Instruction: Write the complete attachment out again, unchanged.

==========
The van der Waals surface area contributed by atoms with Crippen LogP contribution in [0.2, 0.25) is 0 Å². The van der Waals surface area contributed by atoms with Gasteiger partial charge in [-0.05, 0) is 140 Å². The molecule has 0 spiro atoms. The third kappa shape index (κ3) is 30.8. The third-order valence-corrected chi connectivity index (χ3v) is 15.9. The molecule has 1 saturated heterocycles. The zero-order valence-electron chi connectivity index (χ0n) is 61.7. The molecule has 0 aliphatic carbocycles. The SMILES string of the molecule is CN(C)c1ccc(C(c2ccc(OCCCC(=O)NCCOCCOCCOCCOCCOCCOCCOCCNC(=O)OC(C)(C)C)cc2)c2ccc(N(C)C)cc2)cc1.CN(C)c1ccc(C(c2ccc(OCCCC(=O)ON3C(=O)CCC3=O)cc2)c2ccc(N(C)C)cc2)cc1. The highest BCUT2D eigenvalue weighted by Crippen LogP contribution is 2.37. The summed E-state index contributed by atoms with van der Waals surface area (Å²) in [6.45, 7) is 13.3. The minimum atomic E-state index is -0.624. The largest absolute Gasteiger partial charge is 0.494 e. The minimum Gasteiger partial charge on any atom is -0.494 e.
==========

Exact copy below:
The van der Waals surface area contributed by atoms with Crippen LogP contribution in [0.2, 0.25) is 0 Å². The van der Waals surface area contributed by atoms with Gasteiger partial charge in [-0.05, 0) is 140 Å². The molecule has 0 spiro atoms. The third kappa shape index (κ3) is 30.8. The third-order valence-corrected chi connectivity index (χ3v) is 15.9. The molecule has 1 saturated heterocycles. The zero-order valence-electron chi connectivity index (χ0n) is 61.7. The molecule has 0 aliphatic carbocycles. The SMILES string of the molecule is CN(C)c1ccc(C(c2ccc(OCCCC(=O)NCCOCCOCCOCCOCCOCCOCCOCCNC(=O)OC(C)(C)C)cc2)c2ccc(N(C)C)cc2)cc1.CN(C)c1ccc(C(c2ccc(OCCCC(=O)ON3C(=O)CCC3=O)cc2)c2ccc(N(C)C)cc2)cc1. The highest BCUT2D eigenvalue weighted by Crippen LogP contribution is 2.37. The summed E-state index contributed by atoms with van der Waals surface area (Å²) in [6.45, 7) is 13.3. The minimum atomic E-state index is -0.624. The largest absolute Gasteiger partial charge is 0.494 e. The minimum Gasteiger partial charge on any atom is -0.494 e.